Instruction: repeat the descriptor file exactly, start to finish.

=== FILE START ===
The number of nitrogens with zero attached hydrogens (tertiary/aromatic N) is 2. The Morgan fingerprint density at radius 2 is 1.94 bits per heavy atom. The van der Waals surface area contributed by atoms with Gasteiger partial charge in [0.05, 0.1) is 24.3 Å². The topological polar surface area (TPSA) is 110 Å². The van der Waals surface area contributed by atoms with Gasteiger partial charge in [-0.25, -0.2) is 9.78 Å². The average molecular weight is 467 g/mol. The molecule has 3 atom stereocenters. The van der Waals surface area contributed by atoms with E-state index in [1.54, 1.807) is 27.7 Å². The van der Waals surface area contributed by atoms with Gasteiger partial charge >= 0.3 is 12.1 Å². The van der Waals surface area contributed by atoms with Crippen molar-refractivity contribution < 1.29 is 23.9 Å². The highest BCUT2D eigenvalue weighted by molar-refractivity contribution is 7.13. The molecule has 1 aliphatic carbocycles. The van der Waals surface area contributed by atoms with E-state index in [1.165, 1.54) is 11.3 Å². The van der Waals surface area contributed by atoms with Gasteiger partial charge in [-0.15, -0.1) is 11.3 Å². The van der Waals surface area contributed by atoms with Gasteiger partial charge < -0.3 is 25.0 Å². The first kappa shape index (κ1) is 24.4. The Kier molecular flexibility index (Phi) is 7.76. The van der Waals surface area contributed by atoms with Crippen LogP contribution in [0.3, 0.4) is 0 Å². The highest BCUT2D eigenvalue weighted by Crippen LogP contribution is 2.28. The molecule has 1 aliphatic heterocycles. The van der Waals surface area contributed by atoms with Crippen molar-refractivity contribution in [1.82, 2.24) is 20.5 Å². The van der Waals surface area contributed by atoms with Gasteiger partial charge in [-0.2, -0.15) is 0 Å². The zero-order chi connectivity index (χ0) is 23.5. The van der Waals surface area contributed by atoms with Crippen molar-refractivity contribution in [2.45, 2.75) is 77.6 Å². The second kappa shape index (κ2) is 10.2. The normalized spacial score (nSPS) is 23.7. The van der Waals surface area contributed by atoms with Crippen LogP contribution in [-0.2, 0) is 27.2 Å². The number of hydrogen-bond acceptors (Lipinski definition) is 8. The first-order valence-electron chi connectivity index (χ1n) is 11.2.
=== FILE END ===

The number of nitrogens with zero attached hydrogens (tertiary/aromatic N) is 2. The Morgan fingerprint density at radius 2 is 1.94 bits per heavy atom. The van der Waals surface area contributed by atoms with Gasteiger partial charge in [0.05, 0.1) is 24.3 Å². The topological polar surface area (TPSA) is 110 Å². The van der Waals surface area contributed by atoms with Gasteiger partial charge in [-0.25, -0.2) is 9.78 Å². The average molecular weight is 467 g/mol. The molecule has 3 atom stereocenters. The van der Waals surface area contributed by atoms with E-state index in [1.54, 1.807) is 27.7 Å². The van der Waals surface area contributed by atoms with Gasteiger partial charge >= 0.3 is 12.1 Å². The van der Waals surface area contributed by atoms with Crippen molar-refractivity contribution < 1.29 is 23.9 Å². The highest BCUT2D eigenvalue weighted by molar-refractivity contribution is 7.13. The molecule has 1 aliphatic carbocycles. The van der Waals surface area contributed by atoms with E-state index in [1.165, 1.54) is 11.3 Å². The van der Waals surface area contributed by atoms with Gasteiger partial charge in [-0.15, -0.1) is 11.3 Å². The van der Waals surface area contributed by atoms with Gasteiger partial charge < -0.3 is 25.0 Å². The first kappa shape index (κ1) is 24.4. The Kier molecular flexibility index (Phi) is 7.76. The van der Waals surface area contributed by atoms with Crippen LogP contribution in [0.3, 0.4) is 0 Å². The highest BCUT2D eigenvalue weighted by Crippen LogP contribution is 2.28. The molecule has 1 aliphatic heterocycles. The van der Waals surface area contributed by atoms with Crippen molar-refractivity contribution in [1.82, 2.24) is 20.5 Å². The van der Waals surface area contributed by atoms with Gasteiger partial charge in [-0.2, -0.15) is 0 Å². The zero-order chi connectivity index (χ0) is 23.5. The van der Waals surface area contributed by atoms with Crippen molar-refractivity contribution in [2.45, 2.75) is 77.6 Å². The second kappa shape index (κ2) is 10.2. The normalized spacial score (nSPS) is 23.7. The van der Waals surface area contributed by atoms with Crippen LogP contribution in [-0.2, 0) is 27.2 Å². The number of hydrogen-bond acceptors (Lipinski definition) is 8. The first-order valence-electron chi connectivity index (χ1n) is 11.2.